Today, tattooing has become very popular among people all over the world. Tattooists, with the help of tiny needles, place tattoo ink inside the skin surface and introduce a large number of different ingredients. These ingredients can include polycyclic aromatic hydrocarbons (PAHs), heavy metals, and primary aromatic amines (PAAs).
Tattoo ink has been seen to be absorbed through the lymphatic system, in one 22 year old woman that had been diagnosed with a melanoma, doctors found out that the black appearing of her lymph node was due to the ink of the tattoo, not secondary to a metastatic disease.
The European Union has started to prohibit use of certain pigments in tattoo inks due to safety concerns. In the United States, tattoo inks are subject to regulation by the U.S Food and Drug Administration, which generally does not investigate commercial inks unless it receives complaints about specific safety issues, such as contamination. The FDA has not specifically approved any pigments for cosmetic tattoos.
There are also some risks associated with tattoos that people may or may not be aware of:
- Allergy to different components of the tattoo ink like paraphenylene diamine, chrome, quinacridone and cobalt. Not only local cutaneous allergies but also severe reactions like anaphylactic reactions which can be life threatening.
- They can be related to lesions after the tattoo like lupus like cutaneous lesions, psoriasis, lichen, etc.
- They can produce oxidative stress and generate an immune response triggering autoimmune diseases.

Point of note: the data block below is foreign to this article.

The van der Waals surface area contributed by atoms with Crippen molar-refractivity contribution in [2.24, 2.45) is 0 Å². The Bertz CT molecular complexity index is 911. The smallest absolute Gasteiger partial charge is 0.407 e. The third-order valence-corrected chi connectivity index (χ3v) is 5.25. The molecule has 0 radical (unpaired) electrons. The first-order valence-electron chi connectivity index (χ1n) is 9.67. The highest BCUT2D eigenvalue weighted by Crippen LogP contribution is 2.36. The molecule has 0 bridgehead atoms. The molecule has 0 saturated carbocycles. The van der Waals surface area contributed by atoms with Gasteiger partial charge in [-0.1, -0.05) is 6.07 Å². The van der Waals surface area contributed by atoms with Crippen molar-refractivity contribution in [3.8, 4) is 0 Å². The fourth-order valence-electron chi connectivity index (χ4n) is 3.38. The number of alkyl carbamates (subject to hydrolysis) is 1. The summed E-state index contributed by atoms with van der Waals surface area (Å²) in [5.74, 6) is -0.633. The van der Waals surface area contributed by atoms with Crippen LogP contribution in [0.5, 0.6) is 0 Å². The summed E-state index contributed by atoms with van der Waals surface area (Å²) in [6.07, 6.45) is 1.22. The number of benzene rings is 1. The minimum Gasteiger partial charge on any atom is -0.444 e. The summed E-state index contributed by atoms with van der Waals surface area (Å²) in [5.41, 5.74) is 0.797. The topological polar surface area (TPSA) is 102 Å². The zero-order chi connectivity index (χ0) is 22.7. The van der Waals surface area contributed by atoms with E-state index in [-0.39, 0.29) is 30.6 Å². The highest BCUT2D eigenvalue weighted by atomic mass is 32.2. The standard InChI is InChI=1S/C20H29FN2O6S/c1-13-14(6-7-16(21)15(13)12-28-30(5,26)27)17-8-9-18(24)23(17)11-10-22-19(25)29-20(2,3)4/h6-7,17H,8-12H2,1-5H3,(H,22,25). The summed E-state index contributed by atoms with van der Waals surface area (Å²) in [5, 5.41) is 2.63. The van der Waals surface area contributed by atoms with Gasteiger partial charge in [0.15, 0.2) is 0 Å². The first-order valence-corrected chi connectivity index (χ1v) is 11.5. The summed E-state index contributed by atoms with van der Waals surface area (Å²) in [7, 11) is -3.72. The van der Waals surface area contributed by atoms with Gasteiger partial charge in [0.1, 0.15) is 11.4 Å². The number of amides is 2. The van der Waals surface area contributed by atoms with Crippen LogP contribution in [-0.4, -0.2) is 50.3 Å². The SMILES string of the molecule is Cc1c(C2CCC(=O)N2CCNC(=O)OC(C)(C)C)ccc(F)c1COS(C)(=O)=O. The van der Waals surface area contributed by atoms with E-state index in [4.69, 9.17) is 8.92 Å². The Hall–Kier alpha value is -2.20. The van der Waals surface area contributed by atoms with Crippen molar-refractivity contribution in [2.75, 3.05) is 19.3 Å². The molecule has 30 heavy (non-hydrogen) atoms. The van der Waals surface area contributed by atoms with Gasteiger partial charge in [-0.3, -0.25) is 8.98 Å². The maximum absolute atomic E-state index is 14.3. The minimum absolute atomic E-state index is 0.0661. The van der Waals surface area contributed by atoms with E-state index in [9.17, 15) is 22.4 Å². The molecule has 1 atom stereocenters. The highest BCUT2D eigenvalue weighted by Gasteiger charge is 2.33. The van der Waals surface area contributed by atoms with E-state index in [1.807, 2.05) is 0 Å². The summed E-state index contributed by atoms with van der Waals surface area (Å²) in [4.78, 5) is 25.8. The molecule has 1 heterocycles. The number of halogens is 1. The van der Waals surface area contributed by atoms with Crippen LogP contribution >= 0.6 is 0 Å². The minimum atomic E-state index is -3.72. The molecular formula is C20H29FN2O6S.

- If not using sterile techniques, the equipment can transmit bacteria, viral and fungal infections.
- In some cases cutaneous sarcoidosis and even systemic sarcoidosis have been found.
- Can lead to immune dysfunction if ink products enter the lymphatic system and spread around your body, especially an issue with lymphatic drainage issues.
Composition of Tattoo Ink:
According to ink color:
- Mercury for red
- Lead for yellow, green or white
- Cadmium for red, orange or yellow
- Nickel for black
- Zinc for yellow or white
- Chromium for green
- Cobalt for blue
- Aluminum for green or violet
- Titanium for white
- Copper for blue or green
- Iron for brown, red or black
- Barium for white
- Carbon black for black
To reduce production costs, some tattoo ink manufacturers will blend heavy metal pigments with lightening agents, like lead or titanium. Pigments can also be made from other elements, including calcium, antimony, beryllium, sulfur or arsenic.
Although many of the toxic substances may be absent from organic inks, they can still contain heavy metals, like titanium oxide.
Some “glow” tattoos use phosphorus as well.
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